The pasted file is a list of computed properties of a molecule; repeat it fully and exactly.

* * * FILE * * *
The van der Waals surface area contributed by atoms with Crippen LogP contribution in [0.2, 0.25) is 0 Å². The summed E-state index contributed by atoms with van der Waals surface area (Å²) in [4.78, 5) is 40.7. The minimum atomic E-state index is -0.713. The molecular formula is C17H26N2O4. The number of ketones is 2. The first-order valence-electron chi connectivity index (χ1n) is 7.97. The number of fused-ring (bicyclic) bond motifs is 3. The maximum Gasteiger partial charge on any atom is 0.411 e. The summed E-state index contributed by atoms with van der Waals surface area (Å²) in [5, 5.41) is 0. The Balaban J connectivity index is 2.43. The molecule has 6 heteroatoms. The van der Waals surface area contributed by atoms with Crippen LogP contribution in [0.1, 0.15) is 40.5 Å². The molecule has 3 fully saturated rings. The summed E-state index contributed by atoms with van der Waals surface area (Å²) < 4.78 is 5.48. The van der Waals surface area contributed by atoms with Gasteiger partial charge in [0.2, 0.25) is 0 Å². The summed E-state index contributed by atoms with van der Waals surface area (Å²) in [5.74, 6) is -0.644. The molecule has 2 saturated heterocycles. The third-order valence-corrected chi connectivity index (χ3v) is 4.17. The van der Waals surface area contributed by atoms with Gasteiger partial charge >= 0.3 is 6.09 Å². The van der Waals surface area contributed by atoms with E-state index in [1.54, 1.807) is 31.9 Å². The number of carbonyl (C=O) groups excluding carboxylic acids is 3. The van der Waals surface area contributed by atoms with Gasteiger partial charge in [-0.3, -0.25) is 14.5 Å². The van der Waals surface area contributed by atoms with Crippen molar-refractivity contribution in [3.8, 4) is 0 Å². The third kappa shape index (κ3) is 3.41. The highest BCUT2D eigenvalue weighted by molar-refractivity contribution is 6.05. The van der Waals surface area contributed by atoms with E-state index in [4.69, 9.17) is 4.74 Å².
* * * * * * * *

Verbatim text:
The van der Waals surface area contributed by atoms with Crippen LogP contribution in [0.2, 0.25) is 0 Å². The summed E-state index contributed by atoms with van der Waals surface area (Å²) in [4.78, 5) is 40.7. The minimum atomic E-state index is -0.713. The molecular formula is C17H26N2O4. The number of ketones is 2. The first-order valence-electron chi connectivity index (χ1n) is 7.97. The number of fused-ring (bicyclic) bond motifs is 3. The maximum Gasteiger partial charge on any atom is 0.411 e. The summed E-state index contributed by atoms with van der Waals surface area (Å²) in [5, 5.41) is 0. The Balaban J connectivity index is 2.43. The molecule has 6 heteroatoms. The van der Waals surface area contributed by atoms with Crippen LogP contribution in [0.1, 0.15) is 40.5 Å². The molecule has 3 fully saturated rings. The summed E-state index contributed by atoms with van der Waals surface area (Å²) < 4.78 is 5.48. The van der Waals surface area contributed by atoms with Gasteiger partial charge in [0.2, 0.25) is 0 Å². The summed E-state index contributed by atoms with van der Waals surface area (Å²) in [5.74, 6) is -0.644. The molecule has 2 saturated heterocycles. The third-order valence-corrected chi connectivity index (χ3v) is 4.17. The van der Waals surface area contributed by atoms with Gasteiger partial charge >= 0.3 is 6.09 Å². The van der Waals surface area contributed by atoms with E-state index in [1.54, 1.807) is 31.9 Å². The number of carbonyl (C=O) groups excluding carboxylic acids is 3. The van der Waals surface area contributed by atoms with Gasteiger partial charge in [-0.3, -0.25) is 14.5 Å². The van der Waals surface area contributed by atoms with Crippen molar-refractivity contribution in [3.8, 4) is 0 Å². The third kappa shape index (κ3) is 3.41. The highest BCUT2D eigenvalue weighted by molar-refractivity contribution is 6.05. The van der Waals surface area contributed by atoms with E-state index in [4.69, 9.17) is 4.74 Å².